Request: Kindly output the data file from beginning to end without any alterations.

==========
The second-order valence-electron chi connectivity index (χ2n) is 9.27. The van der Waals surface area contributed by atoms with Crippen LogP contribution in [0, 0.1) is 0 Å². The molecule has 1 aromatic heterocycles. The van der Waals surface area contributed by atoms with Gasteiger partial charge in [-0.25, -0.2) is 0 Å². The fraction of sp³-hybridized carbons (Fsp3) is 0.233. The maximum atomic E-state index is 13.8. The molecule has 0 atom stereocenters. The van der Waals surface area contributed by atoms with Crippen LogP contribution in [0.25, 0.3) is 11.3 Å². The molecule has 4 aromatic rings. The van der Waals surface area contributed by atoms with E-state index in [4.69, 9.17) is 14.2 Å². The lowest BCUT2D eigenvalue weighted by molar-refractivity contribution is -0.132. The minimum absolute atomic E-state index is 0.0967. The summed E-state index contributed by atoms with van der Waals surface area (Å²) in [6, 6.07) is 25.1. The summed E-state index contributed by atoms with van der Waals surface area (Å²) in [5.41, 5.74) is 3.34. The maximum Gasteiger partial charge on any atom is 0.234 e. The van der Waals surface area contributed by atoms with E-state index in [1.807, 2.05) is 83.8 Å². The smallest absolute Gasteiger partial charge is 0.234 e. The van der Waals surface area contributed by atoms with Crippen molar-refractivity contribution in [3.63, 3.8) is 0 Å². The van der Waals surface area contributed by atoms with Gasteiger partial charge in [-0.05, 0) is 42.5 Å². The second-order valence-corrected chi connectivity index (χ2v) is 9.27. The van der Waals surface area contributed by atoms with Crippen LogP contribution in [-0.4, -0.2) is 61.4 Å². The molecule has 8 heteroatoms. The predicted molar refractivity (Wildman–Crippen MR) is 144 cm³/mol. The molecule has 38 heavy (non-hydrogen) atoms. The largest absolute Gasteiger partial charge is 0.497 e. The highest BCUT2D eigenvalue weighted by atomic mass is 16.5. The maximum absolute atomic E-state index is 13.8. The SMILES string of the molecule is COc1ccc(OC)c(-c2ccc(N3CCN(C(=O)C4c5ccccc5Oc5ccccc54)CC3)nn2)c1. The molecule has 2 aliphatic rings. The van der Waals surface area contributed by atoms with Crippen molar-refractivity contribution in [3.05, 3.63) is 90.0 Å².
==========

The second-order valence-electron chi connectivity index (χ2n) is 9.27. The van der Waals surface area contributed by atoms with Crippen LogP contribution in [0, 0.1) is 0 Å². The molecule has 1 aromatic heterocycles. The van der Waals surface area contributed by atoms with Gasteiger partial charge in [-0.25, -0.2) is 0 Å². The fraction of sp³-hybridized carbons (Fsp3) is 0.233. The maximum atomic E-state index is 13.8. The molecule has 0 atom stereocenters. The van der Waals surface area contributed by atoms with Crippen LogP contribution in [0.25, 0.3) is 11.3 Å². The molecule has 4 aromatic rings. The van der Waals surface area contributed by atoms with E-state index in [4.69, 9.17) is 14.2 Å². The lowest BCUT2D eigenvalue weighted by molar-refractivity contribution is -0.132. The minimum absolute atomic E-state index is 0.0967. The summed E-state index contributed by atoms with van der Waals surface area (Å²) in [6, 6.07) is 25.1. The summed E-state index contributed by atoms with van der Waals surface area (Å²) in [5.41, 5.74) is 3.34. The maximum Gasteiger partial charge on any atom is 0.234 e. The van der Waals surface area contributed by atoms with E-state index in [1.807, 2.05) is 83.8 Å². The smallest absolute Gasteiger partial charge is 0.234 e. The van der Waals surface area contributed by atoms with Crippen molar-refractivity contribution in [3.63, 3.8) is 0 Å². The van der Waals surface area contributed by atoms with Gasteiger partial charge in [-0.05, 0) is 42.5 Å². The second-order valence-corrected chi connectivity index (χ2v) is 9.27. The van der Waals surface area contributed by atoms with Crippen LogP contribution in [-0.4, -0.2) is 61.4 Å². The molecule has 8 heteroatoms. The predicted molar refractivity (Wildman–Crippen MR) is 144 cm³/mol. The molecule has 38 heavy (non-hydrogen) atoms. The largest absolute Gasteiger partial charge is 0.497 e. The highest BCUT2D eigenvalue weighted by atomic mass is 16.5. The maximum absolute atomic E-state index is 13.8. The SMILES string of the molecule is COc1ccc(OC)c(-c2ccc(N3CCN(C(=O)C4c5ccccc5Oc5ccccc54)CC3)nn2)c1. The molecule has 2 aliphatic rings. The van der Waals surface area contributed by atoms with Crippen molar-refractivity contribution in [3.05, 3.63) is 90.0 Å².